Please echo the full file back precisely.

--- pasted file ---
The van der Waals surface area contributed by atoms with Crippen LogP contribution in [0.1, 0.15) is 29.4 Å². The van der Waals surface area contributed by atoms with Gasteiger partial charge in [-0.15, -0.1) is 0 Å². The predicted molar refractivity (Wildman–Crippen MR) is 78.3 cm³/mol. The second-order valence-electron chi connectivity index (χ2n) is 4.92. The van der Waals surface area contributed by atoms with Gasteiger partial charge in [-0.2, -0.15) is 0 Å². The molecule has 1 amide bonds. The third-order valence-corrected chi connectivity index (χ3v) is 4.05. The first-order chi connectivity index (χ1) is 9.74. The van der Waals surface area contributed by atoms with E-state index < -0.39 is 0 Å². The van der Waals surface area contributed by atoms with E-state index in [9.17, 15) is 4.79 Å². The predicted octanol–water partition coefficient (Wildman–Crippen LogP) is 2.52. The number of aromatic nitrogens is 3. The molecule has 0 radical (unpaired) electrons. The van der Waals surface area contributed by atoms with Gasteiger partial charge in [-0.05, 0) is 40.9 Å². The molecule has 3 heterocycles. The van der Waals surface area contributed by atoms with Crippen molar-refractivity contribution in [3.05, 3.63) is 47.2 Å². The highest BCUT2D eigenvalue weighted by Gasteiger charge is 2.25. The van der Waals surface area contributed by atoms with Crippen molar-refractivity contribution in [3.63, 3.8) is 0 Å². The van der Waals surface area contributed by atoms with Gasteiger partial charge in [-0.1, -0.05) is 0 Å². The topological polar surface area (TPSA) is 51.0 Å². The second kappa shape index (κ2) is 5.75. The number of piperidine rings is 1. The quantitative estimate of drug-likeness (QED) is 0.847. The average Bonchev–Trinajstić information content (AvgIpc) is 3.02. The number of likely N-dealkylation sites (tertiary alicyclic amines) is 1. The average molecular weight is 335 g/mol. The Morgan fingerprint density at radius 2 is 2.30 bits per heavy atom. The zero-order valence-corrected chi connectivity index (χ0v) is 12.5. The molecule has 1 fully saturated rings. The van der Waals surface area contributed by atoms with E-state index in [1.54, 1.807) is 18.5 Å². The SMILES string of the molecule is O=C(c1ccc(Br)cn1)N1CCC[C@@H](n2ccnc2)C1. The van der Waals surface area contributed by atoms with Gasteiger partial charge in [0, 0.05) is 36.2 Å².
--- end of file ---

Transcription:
The van der Waals surface area contributed by atoms with Crippen LogP contribution in [0.1, 0.15) is 29.4 Å². The van der Waals surface area contributed by atoms with Gasteiger partial charge in [-0.15, -0.1) is 0 Å². The predicted molar refractivity (Wildman–Crippen MR) is 78.3 cm³/mol. The second-order valence-electron chi connectivity index (χ2n) is 4.92. The van der Waals surface area contributed by atoms with Gasteiger partial charge in [-0.2, -0.15) is 0 Å². The molecule has 1 amide bonds. The third-order valence-corrected chi connectivity index (χ3v) is 4.05. The first-order chi connectivity index (χ1) is 9.74. The van der Waals surface area contributed by atoms with E-state index < -0.39 is 0 Å². The van der Waals surface area contributed by atoms with E-state index in [9.17, 15) is 4.79 Å². The predicted octanol–water partition coefficient (Wildman–Crippen LogP) is 2.52. The number of aromatic nitrogens is 3. The molecule has 0 radical (unpaired) electrons. The van der Waals surface area contributed by atoms with Gasteiger partial charge in [-0.05, 0) is 40.9 Å². The molecule has 3 heterocycles. The van der Waals surface area contributed by atoms with Crippen molar-refractivity contribution in [3.05, 3.63) is 47.2 Å². The highest BCUT2D eigenvalue weighted by Gasteiger charge is 2.25. The van der Waals surface area contributed by atoms with Crippen molar-refractivity contribution in [3.63, 3.8) is 0 Å². The van der Waals surface area contributed by atoms with Gasteiger partial charge in [-0.1, -0.05) is 0 Å². The topological polar surface area (TPSA) is 51.0 Å². The second kappa shape index (κ2) is 5.75. The number of piperidine rings is 1. The quantitative estimate of drug-likeness (QED) is 0.847. The average Bonchev–Trinajstić information content (AvgIpc) is 3.02. The number of likely N-dealkylation sites (tertiary alicyclic amines) is 1. The average molecular weight is 335 g/mol. The Morgan fingerprint density at radius 2 is 2.30 bits per heavy atom. The zero-order valence-corrected chi connectivity index (χ0v) is 12.5. The molecule has 1 fully saturated rings. The van der Waals surface area contributed by atoms with E-state index in [1.54, 1.807) is 18.5 Å². The SMILES string of the molecule is O=C(c1ccc(Br)cn1)N1CCC[C@@H](n2ccnc2)C1. The van der Waals surface area contributed by atoms with Gasteiger partial charge in [0, 0.05) is 36.2 Å².